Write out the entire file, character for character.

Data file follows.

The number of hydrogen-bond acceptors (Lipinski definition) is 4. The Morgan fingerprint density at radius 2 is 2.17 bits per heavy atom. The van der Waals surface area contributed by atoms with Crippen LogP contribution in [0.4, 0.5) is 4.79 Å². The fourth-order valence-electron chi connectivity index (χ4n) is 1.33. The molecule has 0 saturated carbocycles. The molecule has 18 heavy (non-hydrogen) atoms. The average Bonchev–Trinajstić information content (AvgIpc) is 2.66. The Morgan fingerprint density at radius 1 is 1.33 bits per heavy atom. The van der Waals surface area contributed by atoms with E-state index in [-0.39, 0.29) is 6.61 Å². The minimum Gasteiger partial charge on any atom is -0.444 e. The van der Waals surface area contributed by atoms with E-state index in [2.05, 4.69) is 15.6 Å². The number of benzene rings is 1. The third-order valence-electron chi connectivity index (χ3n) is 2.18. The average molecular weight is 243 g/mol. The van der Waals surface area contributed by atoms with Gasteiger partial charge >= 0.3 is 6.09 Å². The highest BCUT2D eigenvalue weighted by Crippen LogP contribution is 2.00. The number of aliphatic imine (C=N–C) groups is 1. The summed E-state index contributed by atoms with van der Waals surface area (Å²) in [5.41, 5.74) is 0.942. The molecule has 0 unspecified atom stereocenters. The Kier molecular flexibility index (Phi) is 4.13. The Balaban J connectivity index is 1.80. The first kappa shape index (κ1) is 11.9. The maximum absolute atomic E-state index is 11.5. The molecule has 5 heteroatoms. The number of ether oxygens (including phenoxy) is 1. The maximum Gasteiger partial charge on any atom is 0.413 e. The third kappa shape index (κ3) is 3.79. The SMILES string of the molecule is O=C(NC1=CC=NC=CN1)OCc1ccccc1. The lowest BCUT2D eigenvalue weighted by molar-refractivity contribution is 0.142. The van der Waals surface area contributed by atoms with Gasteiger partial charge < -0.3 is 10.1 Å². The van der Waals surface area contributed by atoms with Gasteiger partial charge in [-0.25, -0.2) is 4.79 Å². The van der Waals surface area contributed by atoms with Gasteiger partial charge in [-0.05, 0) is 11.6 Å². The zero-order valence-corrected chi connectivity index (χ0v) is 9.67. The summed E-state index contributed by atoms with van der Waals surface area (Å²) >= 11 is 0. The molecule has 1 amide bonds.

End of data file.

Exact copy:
The number of hydrogen-bond acceptors (Lipinski definition) is 4. The Morgan fingerprint density at radius 2 is 2.17 bits per heavy atom. The van der Waals surface area contributed by atoms with Crippen LogP contribution in [0.4, 0.5) is 4.79 Å². The fourth-order valence-electron chi connectivity index (χ4n) is 1.33. The molecule has 0 saturated carbocycles. The molecule has 18 heavy (non-hydrogen) atoms. The average Bonchev–Trinajstić information content (AvgIpc) is 2.66. The Morgan fingerprint density at radius 1 is 1.33 bits per heavy atom. The van der Waals surface area contributed by atoms with E-state index in [-0.39, 0.29) is 6.61 Å². The minimum Gasteiger partial charge on any atom is -0.444 e. The van der Waals surface area contributed by atoms with E-state index in [2.05, 4.69) is 15.6 Å². The number of benzene rings is 1. The third-order valence-electron chi connectivity index (χ3n) is 2.18. The average molecular weight is 243 g/mol. The van der Waals surface area contributed by atoms with Gasteiger partial charge >= 0.3 is 6.09 Å². The highest BCUT2D eigenvalue weighted by Crippen LogP contribution is 2.00. The number of aliphatic imine (C=N–C) groups is 1. The summed E-state index contributed by atoms with van der Waals surface area (Å²) in [5.41, 5.74) is 0.942. The molecule has 0 unspecified atom stereocenters. The Kier molecular flexibility index (Phi) is 4.13. The Balaban J connectivity index is 1.80. The first kappa shape index (κ1) is 11.9. The maximum absolute atomic E-state index is 11.5. The molecule has 5 heteroatoms. The number of ether oxygens (including phenoxy) is 1. The maximum Gasteiger partial charge on any atom is 0.413 e. The third kappa shape index (κ3) is 3.79. The SMILES string of the molecule is O=C(NC1=CC=NC=CN1)OCc1ccccc1. The lowest BCUT2D eigenvalue weighted by molar-refractivity contribution is 0.142. The van der Waals surface area contributed by atoms with Gasteiger partial charge < -0.3 is 10.1 Å². The van der Waals surface area contributed by atoms with Gasteiger partial charge in [-0.25, -0.2) is 4.79 Å². The van der Waals surface area contributed by atoms with Gasteiger partial charge in [-0.05, 0) is 11.6 Å². The zero-order valence-corrected chi connectivity index (χ0v) is 9.67. The summed E-state index contributed by atoms with van der Waals surface area (Å²) >= 11 is 0. The molecule has 1 amide bonds.